The West

Service prays for Ukraine peace

The family of Yvonne and Arjen Ryder hope the tragic way the Albany couple lost their lives is a catalyst for peace and reconciliation rather than revenge.

More than 800 people attended a memorial service yesterday at the Free Reformed Church of Albany, where Mr Ryder was a deacon, to remember the couple who died when MH17 was shot down over Ukraine on July 17.

The couple's three children, Robyn, 30, Drew, 26, and Tiffany, 24, fought through tears to speak, remembering their parents as "amazing" people who would be "treasured for ever".

"We are so thankful for the most wonderful childhood we were able to experience," Robyn said. "Mum and I had a close bond which became stronger when I had a child.

"Dad was such an inspiration, not only to us, but to all who knew him. He taught us that if you set your mind to something, you can achieve it and he led by example."

Mr Ryder had lived in Albany since he was aged six, working at the Department of Agriculture and Food for 32 years.

Mrs Ryder was a teacher's assistant with special needs students at Albany's John Calvin School for 13 years.

The school cancelled classes yesterday as a sign of respect.

Pastor Hendrik Alkema said the "unspeakable tragedy" was hard to comprehend and urged the congregation to seek comfort in their Christian faith.

"For the most part we are devastated, but there remains an element of unreality . . . not just the blow of their passing but how it happened," he said.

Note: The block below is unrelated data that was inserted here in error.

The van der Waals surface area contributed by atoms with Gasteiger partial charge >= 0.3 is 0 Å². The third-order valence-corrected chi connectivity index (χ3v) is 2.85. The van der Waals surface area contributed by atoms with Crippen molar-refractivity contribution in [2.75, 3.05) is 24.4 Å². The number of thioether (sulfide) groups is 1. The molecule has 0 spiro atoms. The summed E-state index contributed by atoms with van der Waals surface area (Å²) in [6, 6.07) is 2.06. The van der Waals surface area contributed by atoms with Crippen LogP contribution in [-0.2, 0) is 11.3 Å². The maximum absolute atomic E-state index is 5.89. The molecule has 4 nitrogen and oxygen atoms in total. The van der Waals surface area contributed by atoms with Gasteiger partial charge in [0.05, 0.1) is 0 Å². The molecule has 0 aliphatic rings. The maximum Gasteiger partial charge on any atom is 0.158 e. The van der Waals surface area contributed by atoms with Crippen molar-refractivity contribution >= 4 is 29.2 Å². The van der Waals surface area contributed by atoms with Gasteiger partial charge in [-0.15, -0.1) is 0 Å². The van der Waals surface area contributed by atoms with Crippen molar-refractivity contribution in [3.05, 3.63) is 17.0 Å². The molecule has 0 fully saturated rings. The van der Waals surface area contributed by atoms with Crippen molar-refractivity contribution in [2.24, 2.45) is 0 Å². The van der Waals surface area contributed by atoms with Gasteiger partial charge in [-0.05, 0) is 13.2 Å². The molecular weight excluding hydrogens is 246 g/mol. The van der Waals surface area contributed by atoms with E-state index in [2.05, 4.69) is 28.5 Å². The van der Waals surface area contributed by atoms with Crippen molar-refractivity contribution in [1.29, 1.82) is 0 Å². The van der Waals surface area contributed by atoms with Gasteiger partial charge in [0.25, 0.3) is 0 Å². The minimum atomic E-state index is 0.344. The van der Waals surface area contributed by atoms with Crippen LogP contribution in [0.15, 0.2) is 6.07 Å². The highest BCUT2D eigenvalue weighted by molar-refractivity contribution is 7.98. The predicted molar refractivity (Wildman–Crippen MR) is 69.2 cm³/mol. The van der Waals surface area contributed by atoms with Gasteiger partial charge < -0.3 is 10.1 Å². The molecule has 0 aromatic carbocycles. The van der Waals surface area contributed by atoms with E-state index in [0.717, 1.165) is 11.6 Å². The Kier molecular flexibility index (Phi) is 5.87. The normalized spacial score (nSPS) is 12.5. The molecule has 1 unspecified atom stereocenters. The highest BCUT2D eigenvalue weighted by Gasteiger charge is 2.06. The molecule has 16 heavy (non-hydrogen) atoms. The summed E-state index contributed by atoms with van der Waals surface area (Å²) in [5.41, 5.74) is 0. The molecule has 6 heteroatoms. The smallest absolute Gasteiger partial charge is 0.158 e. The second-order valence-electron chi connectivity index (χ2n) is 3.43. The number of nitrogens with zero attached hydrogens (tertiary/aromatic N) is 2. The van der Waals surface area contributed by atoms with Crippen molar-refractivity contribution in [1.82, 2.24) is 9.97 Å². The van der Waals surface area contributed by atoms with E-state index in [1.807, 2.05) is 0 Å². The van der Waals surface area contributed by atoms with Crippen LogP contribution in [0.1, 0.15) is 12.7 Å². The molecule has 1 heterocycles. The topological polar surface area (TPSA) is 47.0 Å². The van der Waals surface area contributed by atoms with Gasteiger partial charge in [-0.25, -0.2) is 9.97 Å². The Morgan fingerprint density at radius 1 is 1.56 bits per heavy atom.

"A lot of the time we are prepared, then here, out of nowhere, hearing the news - there was no time for goodbyes, no warning and no messages. How awful that is."

Pastor Alkema said Mrs Ryder had expressed anxiety about flying to family and friends.

"The trip was planned quite meticulously by Yvonne . . . she wasn't thrilled about flying. It wasn't an easy thing for her," he said.

"Arjen reassured her, 'If it's our time, it's our time. If the Lord wants to take us home, he will. There's nothing to worry about'.

"As hard as it is to accept, we accept this was their time."

Mr Ryder's brother Drew asked for his sibling to be remembered for his "infectious enthusiasm for life".

"The only way we can make sense of the senseless is by knowing we're not in control," he said.

"We ask not for revenge, rather for prayer that this tragic event can serve as a catalyst for peace."

At a wake afterwards, Drew Ryder said it was humbling to see the crowd and to know his brother and sister-in-law touched so many lives.

"It is a sad situation but at the same time part of our faith says their life goes on and we think they are in a better place," he said.

Mr Ryder said it was ironic for two such gracious peace seekers to be taken so violently.

"My prayer is that somehow, not just Arjen and Yvonne, but all the other people who lost their lives didn't lose them in vain, that we can somehow soften hearts and minds in Ukraine and Russia," he said.

The West Australian

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